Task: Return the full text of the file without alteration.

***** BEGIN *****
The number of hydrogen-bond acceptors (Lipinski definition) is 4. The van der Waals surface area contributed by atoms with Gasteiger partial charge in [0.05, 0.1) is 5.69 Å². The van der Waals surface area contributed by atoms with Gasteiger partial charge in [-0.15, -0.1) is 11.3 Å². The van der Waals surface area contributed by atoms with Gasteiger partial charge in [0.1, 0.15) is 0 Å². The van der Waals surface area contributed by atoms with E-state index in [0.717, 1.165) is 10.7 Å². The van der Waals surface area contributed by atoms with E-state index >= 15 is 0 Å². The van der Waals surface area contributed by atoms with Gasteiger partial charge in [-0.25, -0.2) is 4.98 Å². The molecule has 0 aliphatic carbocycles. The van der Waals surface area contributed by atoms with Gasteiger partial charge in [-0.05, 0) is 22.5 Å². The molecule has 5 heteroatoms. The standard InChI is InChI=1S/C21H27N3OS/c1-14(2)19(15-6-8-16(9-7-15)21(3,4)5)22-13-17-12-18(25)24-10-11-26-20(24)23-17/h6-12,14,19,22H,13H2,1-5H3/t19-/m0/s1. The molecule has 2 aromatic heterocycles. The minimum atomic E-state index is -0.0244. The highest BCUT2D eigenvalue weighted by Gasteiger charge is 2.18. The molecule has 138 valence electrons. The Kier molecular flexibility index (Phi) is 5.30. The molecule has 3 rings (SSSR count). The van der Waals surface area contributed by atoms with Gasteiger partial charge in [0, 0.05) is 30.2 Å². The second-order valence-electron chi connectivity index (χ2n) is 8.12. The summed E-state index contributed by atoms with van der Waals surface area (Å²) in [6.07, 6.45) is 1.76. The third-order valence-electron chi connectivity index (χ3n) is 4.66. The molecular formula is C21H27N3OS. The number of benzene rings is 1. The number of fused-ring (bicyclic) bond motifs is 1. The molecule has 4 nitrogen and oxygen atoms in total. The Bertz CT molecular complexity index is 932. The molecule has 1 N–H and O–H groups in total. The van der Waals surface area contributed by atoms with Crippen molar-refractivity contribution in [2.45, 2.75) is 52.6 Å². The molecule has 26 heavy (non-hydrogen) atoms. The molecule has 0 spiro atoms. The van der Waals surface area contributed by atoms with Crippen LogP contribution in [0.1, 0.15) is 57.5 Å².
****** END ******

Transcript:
The number of hydrogen-bond acceptors (Lipinski definition) is 4. The van der Waals surface area contributed by atoms with Gasteiger partial charge in [0.05, 0.1) is 5.69 Å². The van der Waals surface area contributed by atoms with Gasteiger partial charge in [-0.15, -0.1) is 11.3 Å². The van der Waals surface area contributed by atoms with Gasteiger partial charge in [0.1, 0.15) is 0 Å². The van der Waals surface area contributed by atoms with E-state index in [0.717, 1.165) is 10.7 Å². The van der Waals surface area contributed by atoms with E-state index >= 15 is 0 Å². The van der Waals surface area contributed by atoms with Gasteiger partial charge in [-0.25, -0.2) is 4.98 Å². The molecule has 0 aliphatic carbocycles. The van der Waals surface area contributed by atoms with Gasteiger partial charge in [-0.05, 0) is 22.5 Å². The molecule has 5 heteroatoms. The standard InChI is InChI=1S/C21H27N3OS/c1-14(2)19(15-6-8-16(9-7-15)21(3,4)5)22-13-17-12-18(25)24-10-11-26-20(24)23-17/h6-12,14,19,22H,13H2,1-5H3/t19-/m0/s1. The molecule has 2 aromatic heterocycles. The minimum atomic E-state index is -0.0244. The highest BCUT2D eigenvalue weighted by Gasteiger charge is 2.18. The molecule has 138 valence electrons. The Kier molecular flexibility index (Phi) is 5.30. The molecule has 3 rings (SSSR count). The van der Waals surface area contributed by atoms with Gasteiger partial charge in [0, 0.05) is 30.2 Å². The second-order valence-electron chi connectivity index (χ2n) is 8.12. The summed E-state index contributed by atoms with van der Waals surface area (Å²) in [6.07, 6.45) is 1.76. The third-order valence-electron chi connectivity index (χ3n) is 4.66. The molecular formula is C21H27N3OS. The number of benzene rings is 1. The number of fused-ring (bicyclic) bond motifs is 1. The molecule has 4 nitrogen and oxygen atoms in total. The Bertz CT molecular complexity index is 932. The molecule has 1 N–H and O–H groups in total. The van der Waals surface area contributed by atoms with Crippen molar-refractivity contribution in [2.45, 2.75) is 52.6 Å². The molecule has 26 heavy (non-hydrogen) atoms. The molecule has 0 spiro atoms. The van der Waals surface area contributed by atoms with Crippen LogP contribution in [0.1, 0.15) is 57.5 Å².